GitHub is a web-based hosting platform where you can host open-source projects and follow projects that you like and want to adopt. It uses Git, which is a distributed version-control system.
Developers love the GitHub platform. Not only does it give them tools to simplify their work, GitHub gives team leads and project managers what they need to connect with developers, review work, track progress, and automate workflow.
In short, GitHub is an excellent tool, one that I recommend building your development process around.
A little more about GitHub
Specifically, GitHub provides access control and collaboration features to help you manage bugs, features, and documentation related to your project. With GitHub, you can perform several project-related tasks within an environment that’s both deeply connected with source code and familiar to developers, boosting the efficiency of your project management efforts.
As far as pricing goes, GitHub offers a free plan for public repositories. Should you like the option of creating an unlimited number of private repositories, it also offers a flexible paid plan.
What is Git?
Free and open-source, Git was created in 2005 by Linus Torvalds, the creator and main developer of the Linux kernel. Git is used to track changes in source code files and coordinate the work of multiple people at the same time.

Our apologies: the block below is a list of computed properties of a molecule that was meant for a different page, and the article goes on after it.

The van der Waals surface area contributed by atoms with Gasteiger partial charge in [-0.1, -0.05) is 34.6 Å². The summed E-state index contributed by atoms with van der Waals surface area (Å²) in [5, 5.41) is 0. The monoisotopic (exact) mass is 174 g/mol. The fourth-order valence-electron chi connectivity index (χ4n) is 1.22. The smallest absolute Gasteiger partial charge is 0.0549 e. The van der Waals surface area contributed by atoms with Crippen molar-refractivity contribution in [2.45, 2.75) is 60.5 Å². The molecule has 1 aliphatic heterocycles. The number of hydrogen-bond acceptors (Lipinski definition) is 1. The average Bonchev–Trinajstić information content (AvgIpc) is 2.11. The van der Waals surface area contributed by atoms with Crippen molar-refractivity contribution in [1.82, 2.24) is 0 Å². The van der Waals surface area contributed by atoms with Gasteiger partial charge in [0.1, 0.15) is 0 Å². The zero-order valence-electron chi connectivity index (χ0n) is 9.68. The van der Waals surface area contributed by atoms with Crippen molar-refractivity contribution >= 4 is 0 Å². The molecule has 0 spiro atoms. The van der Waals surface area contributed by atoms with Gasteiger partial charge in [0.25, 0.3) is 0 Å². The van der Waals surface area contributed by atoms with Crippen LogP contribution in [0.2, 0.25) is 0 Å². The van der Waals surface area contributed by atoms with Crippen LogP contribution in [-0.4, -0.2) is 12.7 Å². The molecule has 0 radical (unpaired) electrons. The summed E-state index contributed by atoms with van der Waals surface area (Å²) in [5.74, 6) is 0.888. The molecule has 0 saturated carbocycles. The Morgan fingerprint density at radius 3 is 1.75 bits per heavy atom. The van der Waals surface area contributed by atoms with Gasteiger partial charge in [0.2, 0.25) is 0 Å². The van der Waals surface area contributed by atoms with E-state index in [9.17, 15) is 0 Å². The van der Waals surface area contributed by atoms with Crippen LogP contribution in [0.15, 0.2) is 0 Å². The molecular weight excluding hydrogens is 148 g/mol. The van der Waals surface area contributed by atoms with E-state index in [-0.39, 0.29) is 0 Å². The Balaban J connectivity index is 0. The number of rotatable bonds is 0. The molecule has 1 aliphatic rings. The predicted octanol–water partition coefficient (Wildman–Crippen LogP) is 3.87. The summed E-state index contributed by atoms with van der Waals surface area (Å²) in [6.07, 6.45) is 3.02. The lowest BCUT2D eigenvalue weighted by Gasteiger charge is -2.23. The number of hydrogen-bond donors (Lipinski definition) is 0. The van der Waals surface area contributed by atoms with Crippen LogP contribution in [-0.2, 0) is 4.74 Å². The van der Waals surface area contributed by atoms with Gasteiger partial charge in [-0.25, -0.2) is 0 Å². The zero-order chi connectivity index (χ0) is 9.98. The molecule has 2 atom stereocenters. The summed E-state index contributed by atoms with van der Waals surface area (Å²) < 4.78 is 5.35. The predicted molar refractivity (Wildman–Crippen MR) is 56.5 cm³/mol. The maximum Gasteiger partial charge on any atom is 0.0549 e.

In GitHub, developers have web-based access to a Git repository hosted on the server so they can commit their code and collaborate. Since it’s a distributed system, every Git repository contains a full set of files and history of changes and can work independently of a network connection to other repositories. The result is a breakneck system that keeps data intact.
Avoid merge problems with continuous integration
When a developer begins a new project, they make a copy of the current codebase, create a separate branch, then get to work. As the developer works, other developers constantly update the codebase, adding new libraries and dependencies.
So when the developer tries to merge the copy that they worked on with the main codebase, their copy no longer reflects the main codebase, which results in conflict. This is known as merge hell. The longer a developer works on copy, the more “hellish” the problem gets, since the difference between their copy and the main codebase is bigger.
GitHub helps users keep merge hell at bay because it utilizes one of the best practices in software development: continuous integration.
Continuous integration is the practice of merging the code that developers write, several times a day. The goal is to reduce the amount of work that needs to be done on every merge. If the work takes a lot of time to complete, the developer must update their copy of the main codebase more frequently in order to incorporate incremental changes that others make.
Continuous integration is best used with automated unit testing, used to confirm that the codebase works as expected after each integration attempt. When tests fail, the developer immediately knows where the problems lie and can quickly fix them.
Improve collaboration using pull requests